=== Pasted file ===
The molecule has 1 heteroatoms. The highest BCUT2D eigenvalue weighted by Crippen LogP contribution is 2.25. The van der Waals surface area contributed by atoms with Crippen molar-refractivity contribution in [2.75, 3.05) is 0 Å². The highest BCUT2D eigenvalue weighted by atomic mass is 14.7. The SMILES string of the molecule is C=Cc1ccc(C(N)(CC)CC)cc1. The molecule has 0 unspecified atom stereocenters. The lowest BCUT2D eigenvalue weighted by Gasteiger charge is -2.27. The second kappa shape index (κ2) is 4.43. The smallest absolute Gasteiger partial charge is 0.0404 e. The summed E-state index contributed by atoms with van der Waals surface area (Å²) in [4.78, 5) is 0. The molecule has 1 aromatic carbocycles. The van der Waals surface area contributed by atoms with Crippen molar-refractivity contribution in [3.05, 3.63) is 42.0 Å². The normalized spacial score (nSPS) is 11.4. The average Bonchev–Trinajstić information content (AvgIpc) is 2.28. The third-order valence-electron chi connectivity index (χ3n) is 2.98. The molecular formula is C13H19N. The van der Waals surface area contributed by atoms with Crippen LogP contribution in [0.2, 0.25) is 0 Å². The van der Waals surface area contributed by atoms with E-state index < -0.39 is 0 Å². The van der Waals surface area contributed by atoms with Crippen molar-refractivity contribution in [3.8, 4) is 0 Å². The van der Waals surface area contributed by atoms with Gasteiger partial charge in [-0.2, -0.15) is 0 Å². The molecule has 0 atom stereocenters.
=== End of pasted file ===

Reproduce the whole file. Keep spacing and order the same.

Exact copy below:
The molecule has 1 heteroatoms. The highest BCUT2D eigenvalue weighted by Crippen LogP contribution is 2.25. The van der Waals surface area contributed by atoms with Crippen molar-refractivity contribution in [2.75, 3.05) is 0 Å². The highest BCUT2D eigenvalue weighted by atomic mass is 14.7. The SMILES string of the molecule is C=Cc1ccc(C(N)(CC)CC)cc1. The molecule has 0 unspecified atom stereocenters. The lowest BCUT2D eigenvalue weighted by Gasteiger charge is -2.27. The second kappa shape index (κ2) is 4.43. The smallest absolute Gasteiger partial charge is 0.0404 e. The summed E-state index contributed by atoms with van der Waals surface area (Å²) in [4.78, 5) is 0. The molecule has 1 aromatic carbocycles. The van der Waals surface area contributed by atoms with Crippen molar-refractivity contribution in [3.05, 3.63) is 42.0 Å². The normalized spacial score (nSPS) is 11.4. The average Bonchev–Trinajstić information content (AvgIpc) is 2.28. The third-order valence-electron chi connectivity index (χ3n) is 2.98. The molecular formula is C13H19N. The van der Waals surface area contributed by atoms with Crippen LogP contribution in [0.2, 0.25) is 0 Å². The van der Waals surface area contributed by atoms with E-state index < -0.39 is 0 Å². The van der Waals surface area contributed by atoms with Crippen molar-refractivity contribution in [3.8, 4) is 0 Å². The van der Waals surface area contributed by atoms with Gasteiger partial charge in [-0.2, -0.15) is 0 Å². The molecule has 0 atom stereocenters.